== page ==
In truth, for beginners the size of the bow doesn’t matter too much as long as it’s roughly in the right area. The draw weight is much more important, which I’ll get to later.
Don’t try and guess your bow size from your height. This is not accurate. Eventually you’ll find the proper size of bow depending on your real draw length but for now it’s ok to choose your bow size from your wingspan. This is simply the distance between the end of your middle finger when you reach your arms out to the side.
Below is an approximate guide you can use to choose your bow length from your wingspan.
Less than you think. As I’ve said many times, shooting a draw weight which is too heavy is the single biggest mistake beginner archers make. And often it’s not their fault as they’re forced to shoot long distances that are too far for them.
If it was up to me, everyone would begin learning with stretch bands before they touch a bow. But I understand this isn’t very fun.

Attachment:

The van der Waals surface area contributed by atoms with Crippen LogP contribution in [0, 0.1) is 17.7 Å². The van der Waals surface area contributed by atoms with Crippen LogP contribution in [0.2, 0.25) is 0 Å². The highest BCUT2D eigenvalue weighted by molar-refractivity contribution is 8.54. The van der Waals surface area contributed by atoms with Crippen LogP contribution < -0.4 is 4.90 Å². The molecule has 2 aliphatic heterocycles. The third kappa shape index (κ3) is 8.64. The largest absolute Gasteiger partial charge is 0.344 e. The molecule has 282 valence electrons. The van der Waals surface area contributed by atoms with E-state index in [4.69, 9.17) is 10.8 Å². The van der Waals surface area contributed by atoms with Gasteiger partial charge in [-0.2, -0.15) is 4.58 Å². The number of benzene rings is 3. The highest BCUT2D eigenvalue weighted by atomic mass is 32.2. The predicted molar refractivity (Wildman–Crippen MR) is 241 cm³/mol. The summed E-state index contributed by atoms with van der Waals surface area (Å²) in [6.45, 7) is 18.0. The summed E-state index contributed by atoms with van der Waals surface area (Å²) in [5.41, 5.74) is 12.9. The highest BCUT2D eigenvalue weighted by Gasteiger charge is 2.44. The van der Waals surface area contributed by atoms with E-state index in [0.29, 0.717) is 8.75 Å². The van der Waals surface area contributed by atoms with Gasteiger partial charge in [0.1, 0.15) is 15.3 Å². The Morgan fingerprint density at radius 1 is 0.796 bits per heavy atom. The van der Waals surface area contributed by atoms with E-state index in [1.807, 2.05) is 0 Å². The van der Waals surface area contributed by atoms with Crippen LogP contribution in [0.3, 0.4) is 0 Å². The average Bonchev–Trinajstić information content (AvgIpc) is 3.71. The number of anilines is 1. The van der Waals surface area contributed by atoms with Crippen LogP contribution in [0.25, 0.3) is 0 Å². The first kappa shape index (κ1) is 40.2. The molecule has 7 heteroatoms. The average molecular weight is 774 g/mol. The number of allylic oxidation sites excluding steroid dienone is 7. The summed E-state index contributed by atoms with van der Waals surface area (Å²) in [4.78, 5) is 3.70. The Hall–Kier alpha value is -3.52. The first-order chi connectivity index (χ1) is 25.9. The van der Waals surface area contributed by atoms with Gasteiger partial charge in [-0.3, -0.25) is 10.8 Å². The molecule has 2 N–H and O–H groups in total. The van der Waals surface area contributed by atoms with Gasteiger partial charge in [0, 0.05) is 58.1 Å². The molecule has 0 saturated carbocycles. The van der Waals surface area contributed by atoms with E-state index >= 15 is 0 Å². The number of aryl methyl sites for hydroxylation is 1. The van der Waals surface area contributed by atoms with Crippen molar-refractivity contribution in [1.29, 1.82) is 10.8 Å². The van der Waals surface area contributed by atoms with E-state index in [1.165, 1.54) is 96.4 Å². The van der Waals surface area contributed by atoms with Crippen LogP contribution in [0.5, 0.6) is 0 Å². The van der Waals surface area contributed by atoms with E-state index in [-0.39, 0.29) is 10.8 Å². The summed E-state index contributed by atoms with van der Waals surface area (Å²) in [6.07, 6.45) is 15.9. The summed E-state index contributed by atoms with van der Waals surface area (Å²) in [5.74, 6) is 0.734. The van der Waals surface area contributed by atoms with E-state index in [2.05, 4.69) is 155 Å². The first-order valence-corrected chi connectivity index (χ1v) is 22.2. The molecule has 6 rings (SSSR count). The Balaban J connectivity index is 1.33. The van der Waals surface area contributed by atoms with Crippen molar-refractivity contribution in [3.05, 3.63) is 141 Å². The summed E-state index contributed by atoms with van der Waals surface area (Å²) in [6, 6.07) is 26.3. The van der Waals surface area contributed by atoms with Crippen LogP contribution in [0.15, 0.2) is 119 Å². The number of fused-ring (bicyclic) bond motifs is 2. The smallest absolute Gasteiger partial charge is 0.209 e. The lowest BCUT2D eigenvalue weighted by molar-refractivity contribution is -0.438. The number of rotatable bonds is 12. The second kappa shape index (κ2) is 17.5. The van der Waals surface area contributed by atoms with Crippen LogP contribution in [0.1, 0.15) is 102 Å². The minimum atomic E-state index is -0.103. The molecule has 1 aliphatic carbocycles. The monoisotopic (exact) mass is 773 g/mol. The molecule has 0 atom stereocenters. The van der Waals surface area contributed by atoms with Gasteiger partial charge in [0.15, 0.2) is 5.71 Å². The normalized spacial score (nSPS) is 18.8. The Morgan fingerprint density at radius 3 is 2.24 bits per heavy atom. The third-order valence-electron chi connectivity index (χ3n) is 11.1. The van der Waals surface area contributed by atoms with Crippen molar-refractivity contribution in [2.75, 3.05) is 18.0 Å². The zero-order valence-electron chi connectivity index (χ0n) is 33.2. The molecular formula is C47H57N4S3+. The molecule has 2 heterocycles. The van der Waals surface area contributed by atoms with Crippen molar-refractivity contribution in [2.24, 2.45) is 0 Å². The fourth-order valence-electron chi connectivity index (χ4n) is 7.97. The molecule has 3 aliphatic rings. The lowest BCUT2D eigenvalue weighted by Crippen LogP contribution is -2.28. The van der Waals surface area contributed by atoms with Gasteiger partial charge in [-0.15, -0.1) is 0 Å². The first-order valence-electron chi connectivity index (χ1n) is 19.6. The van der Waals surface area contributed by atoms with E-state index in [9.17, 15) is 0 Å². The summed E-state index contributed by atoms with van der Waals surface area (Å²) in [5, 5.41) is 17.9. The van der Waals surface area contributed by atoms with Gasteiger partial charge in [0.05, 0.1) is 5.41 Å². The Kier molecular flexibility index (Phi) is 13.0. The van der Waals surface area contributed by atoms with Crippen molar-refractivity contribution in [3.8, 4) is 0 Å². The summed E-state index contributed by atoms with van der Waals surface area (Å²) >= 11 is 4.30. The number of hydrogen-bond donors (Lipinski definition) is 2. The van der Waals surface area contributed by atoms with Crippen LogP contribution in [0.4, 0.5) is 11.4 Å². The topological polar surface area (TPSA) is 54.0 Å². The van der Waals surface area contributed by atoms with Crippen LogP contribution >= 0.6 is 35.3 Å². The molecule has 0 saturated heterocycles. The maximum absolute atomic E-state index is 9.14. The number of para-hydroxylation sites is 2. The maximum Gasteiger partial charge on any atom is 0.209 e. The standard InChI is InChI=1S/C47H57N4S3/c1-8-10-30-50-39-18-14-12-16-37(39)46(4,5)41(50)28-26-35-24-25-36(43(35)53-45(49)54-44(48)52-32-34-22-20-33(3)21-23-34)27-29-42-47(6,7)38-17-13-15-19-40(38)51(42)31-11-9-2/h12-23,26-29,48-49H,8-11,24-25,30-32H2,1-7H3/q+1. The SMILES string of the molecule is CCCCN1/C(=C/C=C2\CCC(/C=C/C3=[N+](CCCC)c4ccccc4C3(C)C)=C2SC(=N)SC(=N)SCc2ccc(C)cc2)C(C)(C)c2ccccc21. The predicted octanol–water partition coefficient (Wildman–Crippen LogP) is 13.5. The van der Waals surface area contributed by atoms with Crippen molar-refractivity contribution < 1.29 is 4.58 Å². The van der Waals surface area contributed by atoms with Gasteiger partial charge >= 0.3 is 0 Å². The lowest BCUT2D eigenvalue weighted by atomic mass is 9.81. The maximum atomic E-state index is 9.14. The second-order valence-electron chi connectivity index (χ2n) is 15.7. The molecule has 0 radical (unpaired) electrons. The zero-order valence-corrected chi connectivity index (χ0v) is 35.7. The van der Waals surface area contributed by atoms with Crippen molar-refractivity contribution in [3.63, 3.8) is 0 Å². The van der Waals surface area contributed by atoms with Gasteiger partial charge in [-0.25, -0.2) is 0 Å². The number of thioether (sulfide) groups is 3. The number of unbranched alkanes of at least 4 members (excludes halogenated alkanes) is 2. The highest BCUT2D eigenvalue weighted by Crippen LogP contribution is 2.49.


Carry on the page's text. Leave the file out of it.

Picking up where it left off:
In reality, it’s almost impossible to recommend a bow weight without assessing your strength. Draw weight tables based on age, height or sex are misguided at best.
So what draw weight do I recommend for beginners? You want a bow that you can comfortably hold at full draw for more than 60 seconds. This might sound excessive, but this will mean you’re shooting a bow that you can actually control. You’ll thank me later. If you’re taking a beginners course at a club you can easily test this using different bow weights they have.
But what do you do if you want to learn archery by yourself? Simple, buy a set of varying strengths of stretch band (these will be essential later anyway) and a luggage scale. The total cost is just $30. Once you have the bands, find one or a combination of a couple that you can hold comfortably for 60 seconds or more. Then use your luggage scale to measure the weight when you’re at full draw. This is the draw weight you should start with.